Sunday, April 23, 2006

Phantoms in the Brain

The standard operating procedure in the field of medicine is to study the average: what medicine helps the most number of people? How should a surgery be performed to help the greatest number survive? What diseases should be cured to save the largest number of people?

But, Vilayanur Ramachandran points out (correctly) that very interesting insights can be obtained into the operation of a human mind by studying, not the ordinary and the average, but the extra-ordinary. In the field of psychology, this is not new. Afterall, kids and grown-ups do get attracted to wierdos!

His contributions arise from his scientific investigations of how our thoughts and our hormones are connected. It is not quite drab as I make it sound, as VR takes us on a fascinating and often brilliant journey to understand the origins of phantom limbs, laughing disorders and even the origin of the concept of a "God" through the interactions between the various glands embedded deep inside our brains. Infact, you could read the book, Phantoms in the Brain, simply for his superlative explanation of how each person's devotion to God could infact be the result of various hormones working in tandem with each other rather than any social conditioning (of course, the social conditioning might feedback on the glands that produce these hormones too.)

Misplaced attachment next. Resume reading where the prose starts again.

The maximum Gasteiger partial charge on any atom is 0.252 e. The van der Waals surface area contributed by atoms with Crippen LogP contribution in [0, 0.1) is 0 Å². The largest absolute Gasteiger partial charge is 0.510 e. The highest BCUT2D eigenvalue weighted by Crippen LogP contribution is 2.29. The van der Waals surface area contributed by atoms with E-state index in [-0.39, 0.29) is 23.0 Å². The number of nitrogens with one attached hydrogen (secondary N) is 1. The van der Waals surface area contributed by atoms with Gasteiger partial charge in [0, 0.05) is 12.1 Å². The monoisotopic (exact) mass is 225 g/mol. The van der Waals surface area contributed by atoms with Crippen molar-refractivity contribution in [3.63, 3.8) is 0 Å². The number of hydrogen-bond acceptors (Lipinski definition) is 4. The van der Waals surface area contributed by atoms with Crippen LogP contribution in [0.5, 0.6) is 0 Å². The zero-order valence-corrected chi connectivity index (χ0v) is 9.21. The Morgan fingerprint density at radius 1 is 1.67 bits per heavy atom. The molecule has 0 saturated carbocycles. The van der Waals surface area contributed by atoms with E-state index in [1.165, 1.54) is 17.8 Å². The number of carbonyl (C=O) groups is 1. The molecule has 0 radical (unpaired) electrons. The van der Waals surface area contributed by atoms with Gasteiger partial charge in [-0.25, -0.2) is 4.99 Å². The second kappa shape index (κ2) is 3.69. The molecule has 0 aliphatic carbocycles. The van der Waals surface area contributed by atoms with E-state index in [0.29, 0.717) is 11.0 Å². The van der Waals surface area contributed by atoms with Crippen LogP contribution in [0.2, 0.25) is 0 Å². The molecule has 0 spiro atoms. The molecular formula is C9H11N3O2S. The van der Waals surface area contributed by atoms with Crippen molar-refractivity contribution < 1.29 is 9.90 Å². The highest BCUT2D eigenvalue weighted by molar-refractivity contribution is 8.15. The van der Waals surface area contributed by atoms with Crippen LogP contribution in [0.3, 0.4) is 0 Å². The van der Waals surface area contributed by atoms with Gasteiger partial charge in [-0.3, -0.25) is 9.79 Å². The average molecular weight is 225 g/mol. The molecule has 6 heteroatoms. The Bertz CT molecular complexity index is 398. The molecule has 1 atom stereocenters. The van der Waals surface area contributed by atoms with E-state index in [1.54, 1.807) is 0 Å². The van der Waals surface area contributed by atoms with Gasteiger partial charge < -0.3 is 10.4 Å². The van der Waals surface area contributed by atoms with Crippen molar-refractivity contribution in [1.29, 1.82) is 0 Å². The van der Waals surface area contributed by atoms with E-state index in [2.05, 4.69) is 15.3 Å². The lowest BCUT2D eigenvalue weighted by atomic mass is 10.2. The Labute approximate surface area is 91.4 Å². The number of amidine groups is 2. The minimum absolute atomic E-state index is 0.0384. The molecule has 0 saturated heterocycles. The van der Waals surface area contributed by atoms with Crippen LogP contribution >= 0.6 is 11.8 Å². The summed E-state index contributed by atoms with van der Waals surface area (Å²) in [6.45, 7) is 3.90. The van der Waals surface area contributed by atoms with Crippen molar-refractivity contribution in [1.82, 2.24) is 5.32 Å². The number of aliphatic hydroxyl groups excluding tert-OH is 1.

If you are the kinds that is curious about the hows and whys of how humans think, the mechanisms of our own perception, have spent hours analyzing and are proud of this strange habit of enjoying your own thought process, then, this book will provide enough raw materials for a few more days of happy thinking. Highly recommended and cleverly written!


Blogger ligne said...

sounds of these days :)

10:20 PM  
Blogger littlecow said...

of course! of course! :)

3:37 PM  

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